Parker B Antin
Associate Dean, Research-Agriculture and Life Sciences
Associate Vice President for Research, Agriculture - Life and Veterinary Sciences / Cooperative Extension
Professor, BIO5 Institute
Professor, Cellular and Molecular Medicine
Professor, Molecular and Cellular Biology
Primary Department
Department Affiliations
(520) 621-5242
Research Interest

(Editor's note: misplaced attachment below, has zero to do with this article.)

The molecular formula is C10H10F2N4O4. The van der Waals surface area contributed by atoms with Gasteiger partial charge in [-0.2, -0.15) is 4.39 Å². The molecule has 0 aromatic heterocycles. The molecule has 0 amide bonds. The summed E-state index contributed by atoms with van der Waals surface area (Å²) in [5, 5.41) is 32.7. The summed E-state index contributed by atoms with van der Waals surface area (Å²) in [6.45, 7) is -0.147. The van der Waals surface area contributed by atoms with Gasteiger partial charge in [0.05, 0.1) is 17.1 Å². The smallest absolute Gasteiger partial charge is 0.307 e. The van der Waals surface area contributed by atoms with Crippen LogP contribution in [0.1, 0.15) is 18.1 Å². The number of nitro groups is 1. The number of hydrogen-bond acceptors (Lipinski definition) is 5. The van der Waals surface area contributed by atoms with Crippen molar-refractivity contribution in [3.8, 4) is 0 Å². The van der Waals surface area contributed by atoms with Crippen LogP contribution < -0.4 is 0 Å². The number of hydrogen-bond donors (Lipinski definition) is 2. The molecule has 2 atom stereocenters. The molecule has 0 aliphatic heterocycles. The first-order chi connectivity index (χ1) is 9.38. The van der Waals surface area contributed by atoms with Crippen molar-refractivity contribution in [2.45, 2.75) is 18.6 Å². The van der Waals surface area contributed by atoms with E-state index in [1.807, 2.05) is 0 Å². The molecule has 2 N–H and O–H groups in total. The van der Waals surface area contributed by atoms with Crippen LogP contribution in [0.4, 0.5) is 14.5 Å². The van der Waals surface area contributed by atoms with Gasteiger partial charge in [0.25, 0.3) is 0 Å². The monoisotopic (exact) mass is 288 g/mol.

Parker Antin is Professor of Cellular and Molecular Medicine in the College of Medicine, Associate Vice President for Research for the Division of Agriculture, Life and Veterinary Medicine, and Cooperative Extension, and Associate Dean for Research in the College of Agriculture and Life Sciences. In his positions of Associate Vice President and Associate Dean, he is responsible for developing and implementing the research vision for the Colleges of Agriculture and Life Sciences and the College of Veterinary Medicine, with total research expenditures of approximately $65M per year. His responsibilities include oversight of research strategy and portfolio investment, grants and contracts pre award services, research intensive faculty hires and retentions, research communication and marketing, research facilities, and research compliance services. In collaboration with Division and College leadership teams, he has shared responsibilities for philanthropy, budgets and information technology. Dr. Antin is a vertebrate developmental biologist whose research is concerned with the molecular mechanisms of embryonic development. His research has been supported by NIH, NSF, NASA, USDA, and the DOE, as well as several private foundations including the American Heart Association and the Muscular Dystrophy Association, He is the Principal Investigator of CyVerse, a $115M NSF funded cyberinfrastructure project whose mission is to design, deploy and expand a national cyberinfrastructure for life sciences research, and train scientists in its use (http://cyverse.org). With 65,000 users worldwide, CyVerse enables scientists to manage and store data and experiments, access high-performance computing, and share data and results with colleagues and the public. Dr. Antin is also active nationally in the areas of science policy and funding for science. He is a past President of the Federation of Societies for Experimental Biology (FASEB), an umbrella science policy and advocacy organization representing 32 scientific societies and 135,000 scientists. His continued work with FASEB, along with his duties as Associate Vice President and Associate Dean for Research, and CyVerse PI, brings him frequently to Washington, DC, where he advocates for support of science and science policy positions that enhance the scientific enterprise.